• Estate Planning for Immigrants

    Yes, your spouse who is not a citizen can inherit property

    Yes, your non US citizen spouse can inherit your property in the USA. There is no problem. So you can name them as beneficiary to your living trust, insurance, 401k plan or IRAs. One threshold question you may have is simply whether you can leave property to someone who isn’t a U.S. citizen.

     

    But the Federal Estate & Gift Taxes are different for Non US citizen spouses

    Most US citizens do not have to worry about paying estate taxes because each US citizen has an exemption of $5.43 million in 2015. Also each US citizen spouse can inherit unlimited amounts from their deceased US citizen spouse. This is called marital deduction.

     

    But this is different for non US citizens who inherit property from their US citizen spouses, because this estate tax exemption does not apply to non US citizen spouses. Green card holders or permanent residents, non immigrant visa holders also cannot avail of the estate tax exemption which applies only to US citizens.

     

    The marital deduction does not apply to non US citizen spouses

    The marital deduction, does not apply when the spouse who inherits isn’t a U.S. citizen, even if the spouse is a permanent U.S. resident. The federal government does not want a non US citizen to inherit a large sums of money, pay no estate tax, and then leave the country to return to his or her native country. The federal government wants its taxes to be paid.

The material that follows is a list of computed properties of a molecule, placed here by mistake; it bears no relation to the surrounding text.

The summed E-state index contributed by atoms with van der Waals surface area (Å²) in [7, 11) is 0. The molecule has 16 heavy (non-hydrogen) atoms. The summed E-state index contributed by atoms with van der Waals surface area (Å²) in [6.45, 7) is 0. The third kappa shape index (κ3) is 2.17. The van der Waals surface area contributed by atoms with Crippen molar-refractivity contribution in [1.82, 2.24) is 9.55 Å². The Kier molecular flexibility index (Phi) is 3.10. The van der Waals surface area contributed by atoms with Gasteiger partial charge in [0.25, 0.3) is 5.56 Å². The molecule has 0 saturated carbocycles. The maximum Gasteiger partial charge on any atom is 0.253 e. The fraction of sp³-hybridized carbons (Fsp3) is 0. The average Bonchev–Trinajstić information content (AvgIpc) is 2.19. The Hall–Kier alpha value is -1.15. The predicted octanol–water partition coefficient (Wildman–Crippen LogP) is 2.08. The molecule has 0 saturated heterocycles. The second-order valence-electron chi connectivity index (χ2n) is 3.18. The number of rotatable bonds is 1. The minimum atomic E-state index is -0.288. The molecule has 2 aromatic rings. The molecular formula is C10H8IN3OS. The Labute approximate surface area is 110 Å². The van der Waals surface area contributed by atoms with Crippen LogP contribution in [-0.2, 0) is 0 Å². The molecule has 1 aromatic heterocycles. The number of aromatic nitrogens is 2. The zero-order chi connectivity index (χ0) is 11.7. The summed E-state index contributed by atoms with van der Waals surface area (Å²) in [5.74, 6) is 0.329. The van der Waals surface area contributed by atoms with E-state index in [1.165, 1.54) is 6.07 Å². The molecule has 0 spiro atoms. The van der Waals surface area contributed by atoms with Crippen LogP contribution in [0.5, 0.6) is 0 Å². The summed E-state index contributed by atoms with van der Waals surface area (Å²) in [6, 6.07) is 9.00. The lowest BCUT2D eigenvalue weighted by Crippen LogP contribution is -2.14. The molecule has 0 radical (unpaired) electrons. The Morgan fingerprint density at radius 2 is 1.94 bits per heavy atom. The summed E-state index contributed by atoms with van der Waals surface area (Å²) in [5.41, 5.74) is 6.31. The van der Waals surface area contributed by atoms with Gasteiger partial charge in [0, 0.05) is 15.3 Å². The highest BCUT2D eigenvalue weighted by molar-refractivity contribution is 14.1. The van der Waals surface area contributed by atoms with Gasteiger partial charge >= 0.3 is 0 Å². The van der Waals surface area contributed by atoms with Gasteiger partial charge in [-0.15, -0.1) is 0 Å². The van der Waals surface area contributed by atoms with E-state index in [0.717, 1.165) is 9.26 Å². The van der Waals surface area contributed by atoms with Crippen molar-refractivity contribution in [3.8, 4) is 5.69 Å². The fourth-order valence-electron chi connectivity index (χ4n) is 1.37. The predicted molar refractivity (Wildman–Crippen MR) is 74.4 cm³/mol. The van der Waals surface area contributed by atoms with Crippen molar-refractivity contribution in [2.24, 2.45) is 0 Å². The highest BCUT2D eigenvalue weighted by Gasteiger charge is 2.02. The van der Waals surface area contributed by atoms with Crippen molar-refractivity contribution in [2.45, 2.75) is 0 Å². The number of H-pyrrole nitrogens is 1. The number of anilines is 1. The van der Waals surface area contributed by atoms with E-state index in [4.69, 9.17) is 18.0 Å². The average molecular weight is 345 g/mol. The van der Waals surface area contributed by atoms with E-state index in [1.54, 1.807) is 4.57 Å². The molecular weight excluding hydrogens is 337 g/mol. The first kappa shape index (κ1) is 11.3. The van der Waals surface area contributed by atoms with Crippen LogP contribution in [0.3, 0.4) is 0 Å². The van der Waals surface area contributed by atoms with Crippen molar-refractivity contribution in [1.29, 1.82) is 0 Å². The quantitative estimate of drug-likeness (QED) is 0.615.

What is the Takeway?

    If both spouses are not US citizens, or if one spouse is a non citizen, then they must have a trust for their assets.

     

    Call us (314) 374-8784 or (314) 932-7111 to schedule a 2 hour free consultation worth $500 to learn more about protecting your family, appointing guardians and saving your assets from the tax man.

     

    This blog is not intended to create an attorney-client relationship. The information contained is strictly for information purposes only.

    H-4 visas to get EAD

    H4 visa holders can apply for EAD starting on May 26, 2015.

     

     

    Contact us for new visa filings at nsm@mlolaw.us

     

    This blog is not intended to create an attorney-client relationship. The information contained is strictly for information purposes only. 

     

    Are you in danger of being sued?

    Do you want to protect your family and assets from lawsuits and creditors? Missouri is a great asset planning state, but the planning to protect assets should start at least 4 years in advance because creditors can sue to set aside the transfer.